There are no adequate studies in women for determining infant risk when using this medication during breastfeeding. Weigh the potential benefits against the potential risks before taking this medication while breastfeeding.
Although certain medicines should not be used together at all, in other cases two different medicines may be used together even if an interaction might occur. In these cases, your doctor may want to change the dose, or other precautions may be necessary. When you are taking this medicine, it is especially important that your healthcare professional know if you are taking any of the medicines listed below. The following interactions have been selected on the basis of their potential significance and are not necessarily all-inclusive.
Using this medicine with any of the following medicines is not recommended. Your doctor may decide not to treat you with this medication or change some of the other medicines you take.
Using this medicine with any of the following medicines is usually not recommended, but may be required in some cases. If both medicines are prescribed together, your doctor may change the dose or how often you use one or both of the medicines.
- Aripiprazole Lauroxil
- Arsenic Trioxide
- Chloral Hydrate
- Inotuzumab Ozogamicin
- Methylene Blue
- Morphine Sulfate Liposome
- Sodium Phosphate
- Sodium Phosphate, Dibasic
- Sodium Phosphate, Monobasic
- St John's Wort
Certain medicines should not be used at or around the time of eating food or eating certain types of food since interactions may occur. Using alcohol or tobacco with certain medicines may also cause interactions to occur. Discuss with your healthcare professional the use of your medicine with food, alcohol, or tobacco.
Other Medical ProblemsTOP
The presence of other medical problems may affect the use of this medicine. Make sure you tell your doctor if you have any other medical problems, especially:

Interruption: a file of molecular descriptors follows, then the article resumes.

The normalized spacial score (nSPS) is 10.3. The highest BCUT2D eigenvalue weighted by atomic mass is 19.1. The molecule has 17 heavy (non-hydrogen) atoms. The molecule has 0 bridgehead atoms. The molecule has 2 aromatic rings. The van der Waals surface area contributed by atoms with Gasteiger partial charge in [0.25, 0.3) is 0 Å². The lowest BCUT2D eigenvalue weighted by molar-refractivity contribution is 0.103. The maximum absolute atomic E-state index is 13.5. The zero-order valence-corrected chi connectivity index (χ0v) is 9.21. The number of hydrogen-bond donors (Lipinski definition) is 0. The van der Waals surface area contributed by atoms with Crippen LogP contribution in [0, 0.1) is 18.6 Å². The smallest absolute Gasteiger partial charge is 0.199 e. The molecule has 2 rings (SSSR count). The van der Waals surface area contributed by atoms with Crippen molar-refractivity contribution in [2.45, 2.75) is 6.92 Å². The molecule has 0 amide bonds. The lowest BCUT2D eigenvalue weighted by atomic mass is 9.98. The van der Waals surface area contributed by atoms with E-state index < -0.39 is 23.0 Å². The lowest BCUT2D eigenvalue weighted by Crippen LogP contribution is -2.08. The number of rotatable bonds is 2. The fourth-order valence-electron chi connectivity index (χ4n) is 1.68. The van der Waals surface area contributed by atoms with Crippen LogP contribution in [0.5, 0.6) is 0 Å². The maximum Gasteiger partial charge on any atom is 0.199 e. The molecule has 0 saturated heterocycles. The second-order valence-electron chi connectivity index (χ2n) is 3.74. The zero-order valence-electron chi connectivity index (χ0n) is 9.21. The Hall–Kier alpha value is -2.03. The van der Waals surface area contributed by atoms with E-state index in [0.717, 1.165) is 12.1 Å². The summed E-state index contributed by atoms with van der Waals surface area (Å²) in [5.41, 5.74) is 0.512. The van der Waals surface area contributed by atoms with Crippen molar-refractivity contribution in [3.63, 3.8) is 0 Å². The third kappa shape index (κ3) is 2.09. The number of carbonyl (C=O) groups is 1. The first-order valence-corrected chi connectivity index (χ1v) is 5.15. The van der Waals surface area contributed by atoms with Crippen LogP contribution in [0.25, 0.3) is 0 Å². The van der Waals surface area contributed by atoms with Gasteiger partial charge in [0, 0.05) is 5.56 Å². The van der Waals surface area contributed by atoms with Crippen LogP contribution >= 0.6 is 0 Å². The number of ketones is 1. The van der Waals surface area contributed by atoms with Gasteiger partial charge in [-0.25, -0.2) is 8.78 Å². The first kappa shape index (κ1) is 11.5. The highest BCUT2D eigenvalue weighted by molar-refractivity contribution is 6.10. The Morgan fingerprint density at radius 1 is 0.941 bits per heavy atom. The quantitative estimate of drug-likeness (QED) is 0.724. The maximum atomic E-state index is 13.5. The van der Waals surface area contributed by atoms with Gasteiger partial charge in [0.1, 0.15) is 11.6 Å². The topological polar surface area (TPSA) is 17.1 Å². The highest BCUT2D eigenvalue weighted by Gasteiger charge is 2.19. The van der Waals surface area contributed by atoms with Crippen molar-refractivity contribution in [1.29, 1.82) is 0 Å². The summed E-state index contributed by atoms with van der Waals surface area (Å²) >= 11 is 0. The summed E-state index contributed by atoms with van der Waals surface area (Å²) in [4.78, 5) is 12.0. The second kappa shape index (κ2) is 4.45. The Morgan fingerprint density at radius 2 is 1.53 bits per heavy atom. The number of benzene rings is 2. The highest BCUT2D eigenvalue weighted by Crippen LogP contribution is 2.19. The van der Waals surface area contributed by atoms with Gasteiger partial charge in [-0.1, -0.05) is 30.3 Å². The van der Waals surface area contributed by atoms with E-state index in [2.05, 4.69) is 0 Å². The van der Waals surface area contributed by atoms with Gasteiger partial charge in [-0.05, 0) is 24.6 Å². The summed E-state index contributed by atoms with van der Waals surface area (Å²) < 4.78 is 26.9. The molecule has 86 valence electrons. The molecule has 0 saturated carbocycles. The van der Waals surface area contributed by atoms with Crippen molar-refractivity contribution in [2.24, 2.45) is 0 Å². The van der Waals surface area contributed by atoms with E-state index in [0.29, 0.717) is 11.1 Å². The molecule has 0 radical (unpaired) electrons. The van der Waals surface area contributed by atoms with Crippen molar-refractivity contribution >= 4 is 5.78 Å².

- Bradycardia (slow heartbeat) or
- Congestive heart failure or
- Kidney disease—Patients with these conditions should be monitored with an electrocardiogram (ECG) while using this medicine.
- Congenital long QT syndrome (abnormal heart rhythm) or
- Heart block, without a pacemaker—Should not be used in patients with these conditions.
- Heart disease or
- Heart rhythm problems (eg, atrial fibrillation, prolonged QT, PR, and QRS interval) or
- Sick sinus syndrome (type of abnormal heart rhythm)—Use with caution. May increase risk for more serious heart rhythm problems (such as torsade de pointes) and additional monitoring is required.
Check with your doctor if severe nausea and vomiting continue after leaving the hospital or cancer treatment center.
This medicine can cause changes heart rhythms, such as conditions called QT, PR, and QRS prolongation. It may change the way your heart beats and cause fainting or serious side effects in some patients. Contact your doctor right away if you have a fast, pounding, or irregular heartbeats.
Dolasetron may cause a serious condition called serotonin syndrome if taken together with some medicines such as fentanyl (Abstral®, Duragesic®), lithium (Eskalith®, Lithobid®), a MAO inhibitor (such as methylene blue injection, Eldepryl®, Marplan®, Nardil®, Parnate®), medicine to treat migraine headaches, or medicine to treat depression (eg, fluoxetine, mirtazapine, paroxetine, Celexa®, Effexor®, Lexapro®, Paxil®, Zoloft®). Check with your doctor first before taking any other medicines with dolasetron.
Do not stop taking this medicine without checking first with your doctor. Your doctor may gradually reduce the amount you are using before stopping completely.
Do not take other medicines unless they have been discussed with your doctor. This includes prescription or nonprescription (over-the-counter [OTC]) medicines and herbal or vitamin supplements.